Notation, says he wants a browser war. Well, with Google's introduction of its
Chrome browser Sept. 2 he just may have it.
During a keynote at the Rich Web Experience conference here Sept. 4, Crockford
said the term "Web time" used to mean "fast," but not anymore. The last time ECMAScript and HTML were revised was in 1999, an
era when things happened fast on the Web, he said. "What happened then?"
Crockford asked, questioning the source of that speed. "They had a browser
war. I want a browser war," he said, although acknowledging that
the industry still needs to undo some of the pain of the last browser war.
"It turns out a browser war is a good thing," although most of the
pain will be borne by Web developers and users, Crockford said.
Crockford said innovation should be happening in research labs and not in
standards bodies. Indeed, some of the "good works" in the Web world
of late include AJAX, JSON, Google
Gears, XDomain Request from Microsoft, and Google's Chrome. "I'm not sure
if Chrome's going to be successful on its own or not," Crockford said.
Moreover, Crockford said this time around in a browser war "the market
must punish bad behavior." Yahoo has a Graded Browser Support program where
the company gives grades to various browsers, with "A" being the best
and "C" being the grade for blacklisted browsers. The "X"
grade is reserved for fringe browsers.
"My proposal is if a browser maker screws up we're going to rate them
poorly, and we can put significant pressure on the browser makers to stay in
The benefit of Yahoo having its Graded Browser Support program is, "Web
developers are under tremendous pressure to have their applications run on
everything. But developers can look at it and say, If Yahoo is not supporting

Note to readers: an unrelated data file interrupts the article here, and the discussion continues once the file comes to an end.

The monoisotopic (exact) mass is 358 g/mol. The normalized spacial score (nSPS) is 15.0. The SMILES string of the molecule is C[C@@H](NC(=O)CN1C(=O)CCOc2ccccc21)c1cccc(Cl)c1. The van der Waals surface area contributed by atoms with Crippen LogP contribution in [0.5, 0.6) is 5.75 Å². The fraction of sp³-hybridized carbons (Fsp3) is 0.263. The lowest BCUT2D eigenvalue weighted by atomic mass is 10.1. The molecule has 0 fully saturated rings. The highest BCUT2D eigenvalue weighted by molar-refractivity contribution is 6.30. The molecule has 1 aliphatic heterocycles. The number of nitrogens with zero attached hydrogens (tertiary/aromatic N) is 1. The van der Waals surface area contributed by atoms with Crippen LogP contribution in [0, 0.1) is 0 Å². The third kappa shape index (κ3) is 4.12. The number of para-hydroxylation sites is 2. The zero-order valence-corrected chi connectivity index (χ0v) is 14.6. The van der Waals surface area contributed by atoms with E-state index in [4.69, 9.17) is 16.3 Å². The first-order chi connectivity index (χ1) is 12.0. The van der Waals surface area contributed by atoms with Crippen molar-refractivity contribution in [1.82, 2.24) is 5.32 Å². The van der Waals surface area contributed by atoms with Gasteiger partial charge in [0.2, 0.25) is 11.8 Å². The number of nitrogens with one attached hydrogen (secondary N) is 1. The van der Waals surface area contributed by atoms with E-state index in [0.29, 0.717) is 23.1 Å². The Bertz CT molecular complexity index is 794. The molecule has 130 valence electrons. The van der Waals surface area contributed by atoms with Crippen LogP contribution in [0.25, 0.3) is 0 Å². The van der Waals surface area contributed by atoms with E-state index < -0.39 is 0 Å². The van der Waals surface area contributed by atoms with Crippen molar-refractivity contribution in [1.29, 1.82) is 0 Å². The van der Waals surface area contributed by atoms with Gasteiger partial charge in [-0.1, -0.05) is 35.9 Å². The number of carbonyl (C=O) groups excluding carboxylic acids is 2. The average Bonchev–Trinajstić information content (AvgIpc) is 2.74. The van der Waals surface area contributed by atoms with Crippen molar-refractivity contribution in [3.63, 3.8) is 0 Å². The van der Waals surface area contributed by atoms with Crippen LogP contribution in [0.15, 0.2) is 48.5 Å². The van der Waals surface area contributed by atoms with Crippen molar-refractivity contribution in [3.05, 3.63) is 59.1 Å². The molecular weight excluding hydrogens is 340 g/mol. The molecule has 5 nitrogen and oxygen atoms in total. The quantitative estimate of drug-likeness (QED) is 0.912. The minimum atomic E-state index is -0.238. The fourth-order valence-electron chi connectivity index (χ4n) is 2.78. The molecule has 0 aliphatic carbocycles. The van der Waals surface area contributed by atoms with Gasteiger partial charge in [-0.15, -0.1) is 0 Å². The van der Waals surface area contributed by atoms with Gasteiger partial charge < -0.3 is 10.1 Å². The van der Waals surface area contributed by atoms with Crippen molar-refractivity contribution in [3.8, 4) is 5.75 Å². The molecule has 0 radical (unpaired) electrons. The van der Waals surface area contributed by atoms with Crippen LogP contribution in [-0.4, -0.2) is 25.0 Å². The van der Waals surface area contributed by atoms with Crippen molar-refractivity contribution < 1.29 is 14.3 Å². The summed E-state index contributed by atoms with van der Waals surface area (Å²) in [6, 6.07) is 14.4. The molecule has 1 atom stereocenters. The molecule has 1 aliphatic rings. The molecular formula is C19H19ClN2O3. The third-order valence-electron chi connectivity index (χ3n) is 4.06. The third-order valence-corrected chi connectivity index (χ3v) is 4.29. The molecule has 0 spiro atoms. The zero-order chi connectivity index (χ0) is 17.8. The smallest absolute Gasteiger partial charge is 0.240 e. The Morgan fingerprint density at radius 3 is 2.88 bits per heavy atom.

IE 5.5, why should I?" Crockford said. "We're going to get a lot of
inducement by all the browser makers to try to trick you so your site works
only for them; we shouldn't fall for that bait," he said.
For his part, Crockford said because of the first browser war the industry
needs standards. "Never again," he said of the industry enduring
another period like the mid- to late '90s when Microsoft and Netscape engaged
in a bitter standards war, because the companies were warring so much and
making changes so quickly that "they put a lot of bugs into the network
because they didn't have time to get it right."
Indeed, "the reason AJAX
happened in 2005 instead of 2000 is because it took all that time for the bugs
to get flushed out," he said. "Microsoft has been condemned for
having done nothing after winning the browser war. I contend that their doing
nothing is the best thing they could've done because it led to innovation by
others. Bravo, Microsoft."
Crockford, who has been critical of some of the proposed Web standards,
particularly the ECMAScript 4 proposal, said, "A revision to a standard is
an act of violence; it causes pain and injury. Careless revision of standards
has a huge social and business cost. Minimalism should be highly valued in
standards." Crockford then said the ECMAScript 4 proposal "lacked a
credible value proposition and added a huge amount of complexity." And he
praised the Ecma working group governing the specification for abandoning it
for an ECMAScript 3.1 proposal that "brings the standard more in line with
Crockford entitled his talk "Web Forward!" and said, "I'm
really interested in how the Web goes forward-the Web's been stuck and we need
to get it unstuck."
Crockford added that there is no such thing as Moore's
Law for software, but that software seems to be governed more by Murphy's Law.
"Rather than a doubling in productivity every two years, we see a doubling
of software productivity every 10 to 20 years." He noted major advancements
in software and pointed to OOP (object-oriented programming) as the last major
step in software development. But OOP has been around more than 20 years, he
"We're still waiting for the next thing," Crockford said. He said
that next thing might be assembling software like Lego pieces using components.
Meanwhile, Crockford said the Web is under attack and "browser security
is the biggest problem for the Web. The weaknesses of the browser are hampering
equation right, but it needs "object capability." He said in an
object capability system an object can only communicate with objects it has
reference to. And there are three ways to obtain a reference: by creation, by
construction and by introduction.
offer some safety now, and the Ecma technical committee governing ECMAScript
has begun work on Secure ECMAScript, he said.
"The war is coming; I'll see you in the
trenches," Crockford said.